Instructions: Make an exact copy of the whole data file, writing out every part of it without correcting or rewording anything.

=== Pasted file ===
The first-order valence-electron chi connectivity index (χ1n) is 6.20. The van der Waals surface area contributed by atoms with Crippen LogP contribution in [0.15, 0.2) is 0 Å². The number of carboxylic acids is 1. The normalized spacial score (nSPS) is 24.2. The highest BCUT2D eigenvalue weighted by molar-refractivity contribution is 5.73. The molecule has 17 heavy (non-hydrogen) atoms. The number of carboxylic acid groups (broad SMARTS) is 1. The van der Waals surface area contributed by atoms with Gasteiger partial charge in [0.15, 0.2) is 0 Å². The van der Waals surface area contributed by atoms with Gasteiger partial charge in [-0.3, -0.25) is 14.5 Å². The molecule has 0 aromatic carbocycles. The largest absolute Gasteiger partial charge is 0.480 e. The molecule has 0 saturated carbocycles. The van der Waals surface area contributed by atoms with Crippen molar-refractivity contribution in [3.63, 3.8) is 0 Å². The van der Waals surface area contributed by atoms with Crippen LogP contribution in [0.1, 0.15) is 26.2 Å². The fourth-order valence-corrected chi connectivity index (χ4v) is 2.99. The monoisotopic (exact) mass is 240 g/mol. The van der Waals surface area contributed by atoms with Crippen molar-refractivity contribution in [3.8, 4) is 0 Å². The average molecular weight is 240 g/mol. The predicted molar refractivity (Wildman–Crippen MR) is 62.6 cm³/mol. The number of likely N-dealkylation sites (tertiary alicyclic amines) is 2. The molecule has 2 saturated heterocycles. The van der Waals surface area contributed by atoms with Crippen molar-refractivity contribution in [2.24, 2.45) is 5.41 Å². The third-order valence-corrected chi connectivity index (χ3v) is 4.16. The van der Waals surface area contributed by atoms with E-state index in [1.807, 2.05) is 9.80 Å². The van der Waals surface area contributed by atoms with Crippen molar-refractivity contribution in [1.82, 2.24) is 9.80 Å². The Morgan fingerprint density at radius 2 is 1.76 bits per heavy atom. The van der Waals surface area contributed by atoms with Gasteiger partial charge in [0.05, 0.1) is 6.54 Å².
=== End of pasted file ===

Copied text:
The first-order valence-electron chi connectivity index (χ1n) is 6.20. The van der Waals surface area contributed by atoms with Crippen LogP contribution in [0.15, 0.2) is 0 Å². The number of carboxylic acids is 1. The normalized spacial score (nSPS) is 24.2. The highest BCUT2D eigenvalue weighted by molar-refractivity contribution is 5.73. The molecule has 17 heavy (non-hydrogen) atoms. The number of carboxylic acid groups (broad SMARTS) is 1. The van der Waals surface area contributed by atoms with Gasteiger partial charge in [0.15, 0.2) is 0 Å². The van der Waals surface area contributed by atoms with Gasteiger partial charge in [-0.3, -0.25) is 14.5 Å². The molecule has 0 aromatic carbocycles. The largest absolute Gasteiger partial charge is 0.480 e. The molecule has 0 saturated carbocycles. The van der Waals surface area contributed by atoms with Crippen molar-refractivity contribution in [3.63, 3.8) is 0 Å². The van der Waals surface area contributed by atoms with Crippen LogP contribution in [0.1, 0.15) is 26.2 Å². The fourth-order valence-corrected chi connectivity index (χ4v) is 2.99. The monoisotopic (exact) mass is 240 g/mol. The van der Waals surface area contributed by atoms with Crippen molar-refractivity contribution in [3.8, 4) is 0 Å². The average molecular weight is 240 g/mol. The predicted molar refractivity (Wildman–Crippen MR) is 62.6 cm³/mol. The number of likely N-dealkylation sites (tertiary alicyclic amines) is 2. The molecule has 2 saturated heterocycles. The van der Waals surface area contributed by atoms with Crippen molar-refractivity contribution in [2.24, 2.45) is 5.41 Å². The third-order valence-corrected chi connectivity index (χ3v) is 4.16. The van der Waals surface area contributed by atoms with E-state index in [1.807, 2.05) is 9.80 Å². The van der Waals surface area contributed by atoms with Crippen molar-refractivity contribution in [1.82, 2.24) is 9.80 Å². The Morgan fingerprint density at radius 2 is 1.76 bits per heavy atom. The van der Waals surface area contributed by atoms with Gasteiger partial charge in [0.05, 0.1) is 6.54 Å².